The epic ends on a similar unfinished note. Aeneas kills Turnus, but the city is not yet founded. Nonetheless the epic still celebrates the greatness and glory of Rome at its height. In Book Six, Aeneas visits Hades, where he is given a vision of the glorious future of Rome. That future culminates in the greatness of the empire of Augustus Caesar. In that sense the epic ends on a note of triumph.

The Torah, on the other hand, ends with an uncompleted journey. It, too, looks ahead to a conclusion of the journey, but the conclusion is not included in the Torah proper. This means the core text of Judaism is a story of unfinished business.

This raises an important question. Why did the scholars who created the Hebrew canon decide to exclude Joshua from the Torah?

I suspect the answer is that those scholars sensed, even if only in their guts, that the conclusion of Israel’s journey is not the historical possession of Canaan under Joshua and the later Solomonic empire. The fulfillment of the promise still lies in the future.

Whether Israel lives in it own land or lives in other peoples’ lands as a diaspora, its life is fundamentally a life of unfinished business. What governs that life is the narrative of the journey. The Torah’s stories, principles, and laws provide the divine wisdom for a people whose life is always a spiritual journey. That journey will remain uncompleted until that glorious day of the Lord when the kingdom of God comes finally and definitively.

The Christian Application

Now this understanding of the Torah holds great significance for Christians as well. When Christian writers on the spiritual life write about that life, they often resort to the metaphor of a journey. A few examples: Gregory of Nyssa’s allegorical Life of Moses, Dante’s Divine Comedy, and John Bunyan’s The Pilgrim’s Progress. I believe all are drawing upon the paradigm of the Exodus as narrated in the Torah.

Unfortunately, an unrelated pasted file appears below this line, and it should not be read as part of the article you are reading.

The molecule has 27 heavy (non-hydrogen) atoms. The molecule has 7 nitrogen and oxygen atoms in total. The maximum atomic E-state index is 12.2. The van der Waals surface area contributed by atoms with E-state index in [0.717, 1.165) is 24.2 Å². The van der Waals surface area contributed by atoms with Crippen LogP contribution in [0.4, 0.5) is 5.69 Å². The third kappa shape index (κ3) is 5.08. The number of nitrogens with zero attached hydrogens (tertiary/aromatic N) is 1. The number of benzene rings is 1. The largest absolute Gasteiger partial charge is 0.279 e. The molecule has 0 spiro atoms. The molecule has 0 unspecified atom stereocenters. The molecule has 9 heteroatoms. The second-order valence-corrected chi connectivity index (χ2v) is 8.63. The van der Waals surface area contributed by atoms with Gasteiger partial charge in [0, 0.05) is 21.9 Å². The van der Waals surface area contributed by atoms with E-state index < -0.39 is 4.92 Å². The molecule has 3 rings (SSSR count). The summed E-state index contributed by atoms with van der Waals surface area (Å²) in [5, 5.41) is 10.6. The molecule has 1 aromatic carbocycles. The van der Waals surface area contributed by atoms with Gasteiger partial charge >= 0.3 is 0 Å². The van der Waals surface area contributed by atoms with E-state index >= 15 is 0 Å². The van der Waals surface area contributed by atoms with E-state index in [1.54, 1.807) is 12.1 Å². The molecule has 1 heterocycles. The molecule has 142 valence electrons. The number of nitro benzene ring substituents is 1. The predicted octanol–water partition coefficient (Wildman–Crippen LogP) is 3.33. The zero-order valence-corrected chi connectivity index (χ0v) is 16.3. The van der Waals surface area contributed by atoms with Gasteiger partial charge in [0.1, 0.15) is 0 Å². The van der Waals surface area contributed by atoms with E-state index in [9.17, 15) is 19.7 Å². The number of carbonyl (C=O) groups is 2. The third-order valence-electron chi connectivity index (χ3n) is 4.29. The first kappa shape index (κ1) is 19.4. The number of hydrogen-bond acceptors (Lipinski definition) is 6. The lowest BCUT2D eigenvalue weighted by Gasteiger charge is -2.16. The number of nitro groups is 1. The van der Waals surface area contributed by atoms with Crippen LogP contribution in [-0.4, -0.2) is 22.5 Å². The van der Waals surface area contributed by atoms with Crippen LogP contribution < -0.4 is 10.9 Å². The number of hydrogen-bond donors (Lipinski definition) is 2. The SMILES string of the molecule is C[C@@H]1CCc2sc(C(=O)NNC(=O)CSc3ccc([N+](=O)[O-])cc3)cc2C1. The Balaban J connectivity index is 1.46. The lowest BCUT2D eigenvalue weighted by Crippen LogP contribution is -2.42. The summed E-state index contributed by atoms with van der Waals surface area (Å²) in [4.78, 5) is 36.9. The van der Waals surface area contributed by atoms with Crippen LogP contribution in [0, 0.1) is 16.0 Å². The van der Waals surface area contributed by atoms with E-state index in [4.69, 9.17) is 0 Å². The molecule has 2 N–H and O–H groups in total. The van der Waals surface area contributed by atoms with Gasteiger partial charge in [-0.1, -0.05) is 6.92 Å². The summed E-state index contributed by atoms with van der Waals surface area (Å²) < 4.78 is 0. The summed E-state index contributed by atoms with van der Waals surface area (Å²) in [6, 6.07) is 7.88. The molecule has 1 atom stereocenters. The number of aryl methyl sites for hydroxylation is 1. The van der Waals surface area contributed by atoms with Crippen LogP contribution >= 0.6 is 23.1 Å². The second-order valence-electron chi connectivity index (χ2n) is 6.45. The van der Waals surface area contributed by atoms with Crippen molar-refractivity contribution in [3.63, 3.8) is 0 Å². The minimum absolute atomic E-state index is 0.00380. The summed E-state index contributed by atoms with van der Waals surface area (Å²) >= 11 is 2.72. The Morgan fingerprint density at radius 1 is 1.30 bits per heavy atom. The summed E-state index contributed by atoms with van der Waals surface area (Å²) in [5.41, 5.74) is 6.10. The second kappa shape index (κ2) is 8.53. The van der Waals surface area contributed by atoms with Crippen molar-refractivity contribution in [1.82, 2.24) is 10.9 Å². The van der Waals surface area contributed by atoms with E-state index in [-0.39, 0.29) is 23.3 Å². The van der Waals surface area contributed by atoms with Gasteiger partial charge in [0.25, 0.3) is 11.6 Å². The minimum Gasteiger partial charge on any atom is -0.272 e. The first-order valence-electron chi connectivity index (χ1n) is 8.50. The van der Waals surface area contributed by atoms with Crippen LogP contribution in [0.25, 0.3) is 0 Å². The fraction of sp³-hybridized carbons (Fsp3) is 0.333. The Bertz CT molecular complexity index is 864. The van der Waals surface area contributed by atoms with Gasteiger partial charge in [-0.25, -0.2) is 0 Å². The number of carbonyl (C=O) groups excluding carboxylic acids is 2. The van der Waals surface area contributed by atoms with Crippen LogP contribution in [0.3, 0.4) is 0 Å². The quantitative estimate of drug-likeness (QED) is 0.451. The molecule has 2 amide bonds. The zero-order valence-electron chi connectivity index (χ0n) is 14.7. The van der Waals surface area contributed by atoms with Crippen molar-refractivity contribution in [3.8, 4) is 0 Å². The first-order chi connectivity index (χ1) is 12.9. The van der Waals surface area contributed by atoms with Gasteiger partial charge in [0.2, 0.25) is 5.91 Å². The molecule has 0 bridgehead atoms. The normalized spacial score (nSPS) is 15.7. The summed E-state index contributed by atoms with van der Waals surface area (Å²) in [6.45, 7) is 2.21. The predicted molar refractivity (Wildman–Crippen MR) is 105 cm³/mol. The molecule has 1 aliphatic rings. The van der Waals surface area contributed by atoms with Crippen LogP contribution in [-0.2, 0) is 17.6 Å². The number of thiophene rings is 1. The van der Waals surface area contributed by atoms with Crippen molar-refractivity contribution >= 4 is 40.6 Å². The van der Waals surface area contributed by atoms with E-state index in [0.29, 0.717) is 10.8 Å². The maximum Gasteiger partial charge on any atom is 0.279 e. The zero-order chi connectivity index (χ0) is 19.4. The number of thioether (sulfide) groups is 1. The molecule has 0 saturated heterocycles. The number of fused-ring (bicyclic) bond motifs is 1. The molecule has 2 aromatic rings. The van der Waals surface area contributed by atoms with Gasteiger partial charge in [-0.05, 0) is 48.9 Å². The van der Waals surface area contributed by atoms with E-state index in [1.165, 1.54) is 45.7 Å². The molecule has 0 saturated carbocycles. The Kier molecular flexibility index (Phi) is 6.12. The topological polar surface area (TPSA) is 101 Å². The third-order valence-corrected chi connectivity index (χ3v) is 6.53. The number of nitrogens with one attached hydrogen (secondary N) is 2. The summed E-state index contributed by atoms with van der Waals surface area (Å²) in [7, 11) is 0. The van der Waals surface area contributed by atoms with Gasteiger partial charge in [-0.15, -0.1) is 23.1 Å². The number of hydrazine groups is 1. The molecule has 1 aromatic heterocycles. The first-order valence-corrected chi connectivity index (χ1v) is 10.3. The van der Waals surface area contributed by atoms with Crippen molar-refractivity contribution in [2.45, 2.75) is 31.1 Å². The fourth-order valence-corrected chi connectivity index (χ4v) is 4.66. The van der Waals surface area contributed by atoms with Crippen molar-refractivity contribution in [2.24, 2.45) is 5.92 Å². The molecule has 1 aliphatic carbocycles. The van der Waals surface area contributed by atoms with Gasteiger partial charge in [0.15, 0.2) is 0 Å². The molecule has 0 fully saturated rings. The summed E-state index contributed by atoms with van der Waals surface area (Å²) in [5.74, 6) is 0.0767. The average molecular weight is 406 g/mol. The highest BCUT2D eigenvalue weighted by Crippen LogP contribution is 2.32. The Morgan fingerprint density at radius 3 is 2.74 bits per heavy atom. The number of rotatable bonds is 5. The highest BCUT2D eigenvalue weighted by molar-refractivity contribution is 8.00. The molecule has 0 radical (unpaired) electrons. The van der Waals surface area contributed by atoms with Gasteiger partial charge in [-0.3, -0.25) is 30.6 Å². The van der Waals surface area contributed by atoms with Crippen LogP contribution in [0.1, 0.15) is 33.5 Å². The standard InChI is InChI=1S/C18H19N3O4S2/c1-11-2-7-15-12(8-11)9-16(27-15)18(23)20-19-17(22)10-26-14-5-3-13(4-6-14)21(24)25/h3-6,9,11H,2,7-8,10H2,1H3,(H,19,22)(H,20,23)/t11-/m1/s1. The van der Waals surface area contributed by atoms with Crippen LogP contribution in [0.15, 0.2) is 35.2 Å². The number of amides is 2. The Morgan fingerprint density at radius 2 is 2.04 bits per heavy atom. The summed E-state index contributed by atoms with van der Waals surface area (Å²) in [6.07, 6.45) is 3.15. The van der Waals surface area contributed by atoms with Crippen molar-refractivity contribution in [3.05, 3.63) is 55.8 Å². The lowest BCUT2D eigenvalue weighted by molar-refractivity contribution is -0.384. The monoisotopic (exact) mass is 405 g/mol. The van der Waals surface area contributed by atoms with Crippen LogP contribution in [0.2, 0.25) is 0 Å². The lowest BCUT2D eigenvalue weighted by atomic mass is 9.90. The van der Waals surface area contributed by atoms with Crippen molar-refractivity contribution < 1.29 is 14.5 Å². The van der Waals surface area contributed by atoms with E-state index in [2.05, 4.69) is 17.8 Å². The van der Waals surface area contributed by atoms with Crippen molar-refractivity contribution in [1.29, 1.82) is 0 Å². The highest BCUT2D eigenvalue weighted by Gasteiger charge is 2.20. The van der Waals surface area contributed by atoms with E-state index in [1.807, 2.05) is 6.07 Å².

The Christian understanding of the journey begins with the crossing of the Christian Red Sea in baptism. It continues as a wandering through the wilderness of the world. The author of the Epistle to the Hebrews will draw upon the language of strangers and exiles wandering on the earth (Hebrews 11:13), as will the apostle Peter (1 Peter 2:11). That journey brings both divine blessings and many false turns, both joy and sorrows. It ends with death, which Christians have traditionally celebrated as a crossing of the Jordan.

So for Christians, too, the spiritual life remains a journey of unfinished business. The journey does not reach its final destination until after death when we arrive in God’s perfect Sabbath rest, the heavenly Jerusalem, the kingdom of God. Hope, therefore, remains a fundamental virtue of the Christian life.

Now this has significance for the conduct of Christian evangelism. One popular way of preaching the good news is to set before unbelievers the great blessings they will gain by placing their trust in Christ. Traditionally those include love, joy, peace, healing, and sometimes very concrete material blessings such as prosperity and worldly success. If we base evangelism on these promises, what do we do when inevitably new believers encounter turmoil, serious illnesses and reverses, hostility, and even persecution or worse in their Christian lives?

Such forms of evangelism forget that we are inviting others into a life with Christ that will include both blessing and trials,  both happiness and sorrows, both fulfillment and unfulfillment. What we are inviting people into is a journey, a journey of discipleship. And that journey will not reach its destination in this life. We remain spiritual nomads all of our lives.

But that does not mean the journey is not worth taking. Rather our spiritual lives remain unfinished business until that day when we meet the Lord face to face and he invites us into the joy of our spiritual homeland at last. In the meantime the Torah as well as the rest of the Bible gives us guidance for making the journey with integrity.

Note: I do not want to give the impression that this understanding of the Jewish Torah is an original one with me. I first encountered it in James A. Sanders, Torah and Canon (Philadelphia: Fortress Press, 1972). I recommend it if you wish to explore the thought deeper.